Recently, the Indiana House of Representatives voted in support of my legislation that would require public school corporations to share referendum tax dollars with charter schools enrolling students from that school corporation’s district.
Our tax dollars should follow the student no matter what type of school they attend. Parents whose children attend charter schools still pay property taxes, but those funds currently don’t go toward supporting their children’s education. Requiring these charter schools to receive a proportionate amount of referendum money based on the number of students they enroll from that district could help elevate student performance at all public schools.
Currently, public school corporations can share referendum funding with charter schools, but are not required to. Indianapolis Public Schools has voluntarily shared such revenue with its 31 Innovation Network Charter Schools, which enrolls 10,000 of the district’s 30,000-plus students. The majority of this student body is Black or Latino. And despite receiving $7,000 less in funding per student compared to the district’s public schools, these innovation schools were rated one of the most cost-effective charter school hubs in the country, producing higher student achievement gains than traditional schools, according to research by the University of Arkansas.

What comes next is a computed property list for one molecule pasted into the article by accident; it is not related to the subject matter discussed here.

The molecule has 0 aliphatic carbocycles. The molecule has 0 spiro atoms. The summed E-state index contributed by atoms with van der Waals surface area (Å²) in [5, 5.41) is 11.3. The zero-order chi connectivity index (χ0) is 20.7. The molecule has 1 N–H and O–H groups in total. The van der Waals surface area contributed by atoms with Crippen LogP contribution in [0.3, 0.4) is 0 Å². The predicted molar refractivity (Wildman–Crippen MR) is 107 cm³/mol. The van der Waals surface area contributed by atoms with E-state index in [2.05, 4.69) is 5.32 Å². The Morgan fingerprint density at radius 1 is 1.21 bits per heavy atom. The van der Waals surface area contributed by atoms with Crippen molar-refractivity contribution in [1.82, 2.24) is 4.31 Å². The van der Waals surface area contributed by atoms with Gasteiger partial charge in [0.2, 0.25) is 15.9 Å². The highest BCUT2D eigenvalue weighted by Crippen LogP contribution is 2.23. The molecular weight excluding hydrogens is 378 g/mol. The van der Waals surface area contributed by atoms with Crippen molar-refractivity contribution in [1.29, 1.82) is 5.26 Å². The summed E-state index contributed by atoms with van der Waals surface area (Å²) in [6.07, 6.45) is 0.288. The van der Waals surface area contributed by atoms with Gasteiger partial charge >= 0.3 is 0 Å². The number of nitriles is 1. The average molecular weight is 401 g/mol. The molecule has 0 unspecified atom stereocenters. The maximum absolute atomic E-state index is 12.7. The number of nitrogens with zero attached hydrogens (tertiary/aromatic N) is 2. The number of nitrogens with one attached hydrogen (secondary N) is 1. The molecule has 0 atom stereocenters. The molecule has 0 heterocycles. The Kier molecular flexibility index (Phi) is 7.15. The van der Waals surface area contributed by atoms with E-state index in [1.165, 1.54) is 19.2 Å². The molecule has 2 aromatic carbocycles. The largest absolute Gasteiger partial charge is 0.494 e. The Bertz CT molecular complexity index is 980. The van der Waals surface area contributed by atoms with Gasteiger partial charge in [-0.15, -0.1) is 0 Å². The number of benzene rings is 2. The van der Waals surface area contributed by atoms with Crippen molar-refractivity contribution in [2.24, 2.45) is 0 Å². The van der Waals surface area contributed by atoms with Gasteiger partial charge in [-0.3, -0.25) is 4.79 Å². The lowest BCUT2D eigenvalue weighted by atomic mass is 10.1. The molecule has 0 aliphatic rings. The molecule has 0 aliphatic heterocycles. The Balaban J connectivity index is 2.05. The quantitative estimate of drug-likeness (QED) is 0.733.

My legislation would also eliminate a provision that IPS sell its unused buildings to charter schools for as little as $1. While this regulation was initially made to ensure buildings that were created for educational purposes would continue to serve that purpose, it’s become clear that removing it would allow IPS to sell or repurpose these underutilized facilities and obtain their true market value.
As your state representative, I will continue working hard to improve Indiana’s education system while empowering parents to make the best choices for their children. House Bill 1072 now moves to the Indiana Senate for further consideration. Follow this and other legislation at iga.in.gov.